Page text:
Restaurant Review: Seafood With a Conscience

Shoreline should be applauded for taking a step to help preserve our seas without ever making us feel deprived

Shoreline Grill CLOSED

98 San Jacinto, 512/477-3300,
Mon.-Thu., 11am-10pm; Fri., 11am-11pm; Sat., 5-11pm; Sun., 5-9pm
Seafood With a Conscience
Photo by John Anderson

Shoreline Grill

98 San Jacinto, 477-3300
Monday-Tuesday, 11am-9pm; Wednesday-Friday, 11am-10pm; Saturday, 5-10pm; Sunday 5-9pm

Shoreline Grill has been a Downtown Austin fixture for 22 years, weathering bad economies, stylistic changes of taste, and a massive construction project at the neighboring Four Seasons Hotel. From its high perch overlooking Lady Bird Lake, the restaurant certainly has one of the most beautiful views in Austin. Reports on Shoreline's food have usually been good but seldom inspiring. Still, a good lunch trade and lots of afterwork imbibers help the place soldier on. We heard recently that Shoreline Grill was making the daring move of committing to sustainable seafood exclusively. The restaurant even signed on with Seafood Watch, a program of the Monterey Bay Aquar­ium. By doing so, it's agreed to avoid fish the aquarium considers to be "overfished or caught or farmed in ways that harm other marine life or the environment" (see partial list below). The goals are clearly admirable, but we wanted to know how well the philosophy translated in the kitchen.

The flash-fried calamari ($12) comes with a smoky tomato sauce and a lemon-caper aioli. The dish features a generous serving of perfectly cooked, crispy squid with an abundance of tentacles; both sauces were admirable, but the aioli was so good we asked for a second helping. We wish we could speak as highly of the blue crab cake ($15). Our crab cake arrived buried under a handful of baby green salad mix. When we stripped off the covering, the cake wasn't browned at all. For the sake of good reporting, we dutifully tried to taste it. The flavor was good, and it was marginally warm – at least until we got to the cold middle. Just to make sure this wasn't the kitchen's intention, I asked for the manager, who assured me the crab cake was not up to their standards and offered to have a new dish prepared on the house. The second version took quite a while to arrive, and it was hot, but overcooked. We thanked them for their courtesy and ate the best parts.

Seafood With a Conscience
Photo by John Anderson

We took a break from seafood with a roasted beet and watercress salad ($8). At the bottom of the salad, there were a few thin slices of expertly cooked red and golden beet. The second named ingredient in the menu description was "citrus supremes," which sounded like a brilliant match for our wine. Unfortunately, we only found three minuscule pieces of fruit, and the advertised Humboldt Fog goat's cheese had turned a bit, giving off an aroma of butyric acid.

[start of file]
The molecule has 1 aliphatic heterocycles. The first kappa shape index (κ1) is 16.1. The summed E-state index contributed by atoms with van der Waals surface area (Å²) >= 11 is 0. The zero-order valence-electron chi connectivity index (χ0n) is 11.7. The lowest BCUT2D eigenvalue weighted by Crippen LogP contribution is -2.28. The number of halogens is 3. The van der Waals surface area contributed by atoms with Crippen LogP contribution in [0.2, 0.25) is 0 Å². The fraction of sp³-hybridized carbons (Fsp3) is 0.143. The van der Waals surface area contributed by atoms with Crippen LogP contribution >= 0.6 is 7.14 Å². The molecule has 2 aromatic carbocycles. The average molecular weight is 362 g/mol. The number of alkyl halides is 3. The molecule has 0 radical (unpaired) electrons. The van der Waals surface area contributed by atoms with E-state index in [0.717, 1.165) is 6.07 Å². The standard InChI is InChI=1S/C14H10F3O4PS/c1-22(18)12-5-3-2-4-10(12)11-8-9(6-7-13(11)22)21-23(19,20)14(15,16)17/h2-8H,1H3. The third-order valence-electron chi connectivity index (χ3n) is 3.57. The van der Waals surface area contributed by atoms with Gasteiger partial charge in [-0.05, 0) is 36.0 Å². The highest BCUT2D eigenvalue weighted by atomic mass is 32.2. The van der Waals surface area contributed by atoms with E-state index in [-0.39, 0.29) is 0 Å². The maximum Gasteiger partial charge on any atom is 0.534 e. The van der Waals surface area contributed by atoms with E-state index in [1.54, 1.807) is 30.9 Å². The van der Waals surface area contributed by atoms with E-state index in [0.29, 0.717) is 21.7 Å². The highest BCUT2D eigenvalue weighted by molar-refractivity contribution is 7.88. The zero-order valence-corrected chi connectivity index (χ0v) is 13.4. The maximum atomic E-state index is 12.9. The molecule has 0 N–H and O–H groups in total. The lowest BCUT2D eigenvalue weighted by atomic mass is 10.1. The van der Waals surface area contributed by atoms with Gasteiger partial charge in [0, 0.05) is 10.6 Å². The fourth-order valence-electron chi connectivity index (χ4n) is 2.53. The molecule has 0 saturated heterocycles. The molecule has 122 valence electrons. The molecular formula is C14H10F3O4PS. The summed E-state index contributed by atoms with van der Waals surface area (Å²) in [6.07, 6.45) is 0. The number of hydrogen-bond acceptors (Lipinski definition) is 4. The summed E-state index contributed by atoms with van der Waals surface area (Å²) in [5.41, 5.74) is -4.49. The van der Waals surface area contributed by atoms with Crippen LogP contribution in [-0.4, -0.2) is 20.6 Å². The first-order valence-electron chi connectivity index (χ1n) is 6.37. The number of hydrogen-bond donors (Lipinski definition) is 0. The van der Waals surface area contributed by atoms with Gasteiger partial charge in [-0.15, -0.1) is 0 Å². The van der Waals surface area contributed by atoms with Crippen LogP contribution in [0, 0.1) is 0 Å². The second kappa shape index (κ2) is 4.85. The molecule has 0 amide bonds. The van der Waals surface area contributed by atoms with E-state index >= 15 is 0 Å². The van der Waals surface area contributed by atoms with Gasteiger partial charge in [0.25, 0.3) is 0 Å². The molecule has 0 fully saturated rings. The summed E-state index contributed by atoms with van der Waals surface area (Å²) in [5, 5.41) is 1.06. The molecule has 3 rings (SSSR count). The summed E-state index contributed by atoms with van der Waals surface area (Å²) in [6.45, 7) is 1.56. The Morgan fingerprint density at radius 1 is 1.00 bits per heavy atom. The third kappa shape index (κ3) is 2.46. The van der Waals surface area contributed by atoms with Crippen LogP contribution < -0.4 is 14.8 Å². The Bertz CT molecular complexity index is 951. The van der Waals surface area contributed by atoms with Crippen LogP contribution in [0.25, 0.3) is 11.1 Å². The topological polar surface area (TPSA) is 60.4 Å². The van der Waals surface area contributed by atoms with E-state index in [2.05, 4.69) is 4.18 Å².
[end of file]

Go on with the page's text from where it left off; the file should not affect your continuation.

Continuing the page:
Our main courses were both delightful concoctions. The halibut saltimbocca ($32) came with crispy pâte à choux gnocchi (i.e., made from flour, not potatoes), cherry tomatoes, and arugula topped with lemon oil. The halibut presumably comes from the Pacific Ocean to meet the Seafood Watch criteria. In any case, it was flawlessly cooked and delicious. The little gnocchi were not only tasty, but they also absorbed just the right amount of the pan juices to deliver plenty of flavor. The best dish we tried was the Texas redfish ($24) with just-cooked strips of fennel and parsnips and a pungent but judicious amount of yellow curry. Again, the redfish could not have been cooked better; it was nice and juicy with just the right texture.

Shoreline's wine list deserves special mention. It's a well-thought-out list with options from around the world at most every price point, though the markups are rather steep. We chose the Montespina Verdejo ($42), a Spanish wine from the area of Rueda that worked beautifully. Unfortunately, it doesn't seem that the servers are trained on the subtleties of the wine lists, so don't assume your server knows as much about the wines as you do. In fact, the service was problematic all evening, though it seemed our luck of the draw. Other servers around us were accurate, well-informed, always available, and fast. Ours was the opposite. He even charged us for the crab cakes.

Still, the kitchen got most things right, and there is that gorgeous view of Lady Bird Lake. As for the Seafood Watch program, Shoreline should be applauded for taking a step to help preserve our seas without ever making us feel deprived. You can go here and feel good about putting your environmental concerns into action and still be able to eat a delectable meal.

The Monterey Bay Aquarium's Seafood Watch, just updated in July, lists the following seafood to avoid in our part of the U.S.: sea bass, flounder, Atlantic halibut, sole, grouper, mahimahi (unless pole-caught), marlin, orange roughy, Atlantic-farmed salmon, shark, swordfish, Asia-farmed tilapia, tuna (unless pole-caught), and imported crawfish, shrimp, or caviar. See the full guide at

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